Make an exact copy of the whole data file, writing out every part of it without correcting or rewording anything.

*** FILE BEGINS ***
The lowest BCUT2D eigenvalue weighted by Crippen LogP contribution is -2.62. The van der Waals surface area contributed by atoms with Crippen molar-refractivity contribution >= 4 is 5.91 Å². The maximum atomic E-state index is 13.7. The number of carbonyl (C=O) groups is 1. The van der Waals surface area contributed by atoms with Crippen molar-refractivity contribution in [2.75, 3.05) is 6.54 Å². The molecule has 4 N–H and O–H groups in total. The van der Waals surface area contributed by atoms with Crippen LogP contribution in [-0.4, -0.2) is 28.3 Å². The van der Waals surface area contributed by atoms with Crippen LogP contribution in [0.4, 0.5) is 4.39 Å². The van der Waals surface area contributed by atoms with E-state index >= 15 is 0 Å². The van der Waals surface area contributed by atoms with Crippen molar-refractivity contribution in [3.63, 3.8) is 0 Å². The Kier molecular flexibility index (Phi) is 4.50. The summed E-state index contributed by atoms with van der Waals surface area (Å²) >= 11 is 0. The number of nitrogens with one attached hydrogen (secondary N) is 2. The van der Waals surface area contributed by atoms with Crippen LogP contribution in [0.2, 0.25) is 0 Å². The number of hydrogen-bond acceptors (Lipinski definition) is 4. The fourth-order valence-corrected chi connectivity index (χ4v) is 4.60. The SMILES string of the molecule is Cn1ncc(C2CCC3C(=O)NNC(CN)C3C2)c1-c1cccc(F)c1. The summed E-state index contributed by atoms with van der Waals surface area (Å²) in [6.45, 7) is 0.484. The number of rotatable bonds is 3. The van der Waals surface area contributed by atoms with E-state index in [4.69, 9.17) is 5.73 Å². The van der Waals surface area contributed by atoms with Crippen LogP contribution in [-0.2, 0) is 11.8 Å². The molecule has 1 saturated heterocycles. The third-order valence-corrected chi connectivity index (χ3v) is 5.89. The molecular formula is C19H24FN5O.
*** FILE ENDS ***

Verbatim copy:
The lowest BCUT2D eigenvalue weighted by Crippen LogP contribution is -2.62. The van der Waals surface area contributed by atoms with Crippen molar-refractivity contribution >= 4 is 5.91 Å². The maximum atomic E-state index is 13.7. The number of carbonyl (C=O) groups is 1. The van der Waals surface area contributed by atoms with Crippen molar-refractivity contribution in [2.75, 3.05) is 6.54 Å². The molecule has 4 N–H and O–H groups in total. The van der Waals surface area contributed by atoms with Crippen LogP contribution in [-0.4, -0.2) is 28.3 Å². The van der Waals surface area contributed by atoms with Crippen LogP contribution in [0.4, 0.5) is 4.39 Å². The van der Waals surface area contributed by atoms with E-state index >= 15 is 0 Å². The van der Waals surface area contributed by atoms with Crippen molar-refractivity contribution in [3.63, 3.8) is 0 Å². The Kier molecular flexibility index (Phi) is 4.50. The summed E-state index contributed by atoms with van der Waals surface area (Å²) >= 11 is 0. The number of nitrogens with one attached hydrogen (secondary N) is 2. The van der Waals surface area contributed by atoms with Crippen LogP contribution in [0.2, 0.25) is 0 Å². The number of hydrogen-bond acceptors (Lipinski definition) is 4. The fourth-order valence-corrected chi connectivity index (χ4v) is 4.60. The SMILES string of the molecule is Cn1ncc(C2CCC3C(=O)NNC(CN)C3C2)c1-c1cccc(F)c1. The summed E-state index contributed by atoms with van der Waals surface area (Å²) in [6.45, 7) is 0.484. The number of rotatable bonds is 3. The van der Waals surface area contributed by atoms with E-state index in [4.69, 9.17) is 5.73 Å². The van der Waals surface area contributed by atoms with Crippen LogP contribution in [-0.2, 0) is 11.8 Å². The molecule has 1 saturated heterocycles. The third-order valence-corrected chi connectivity index (χ3v) is 5.89. The molecular formula is C19H24FN5O.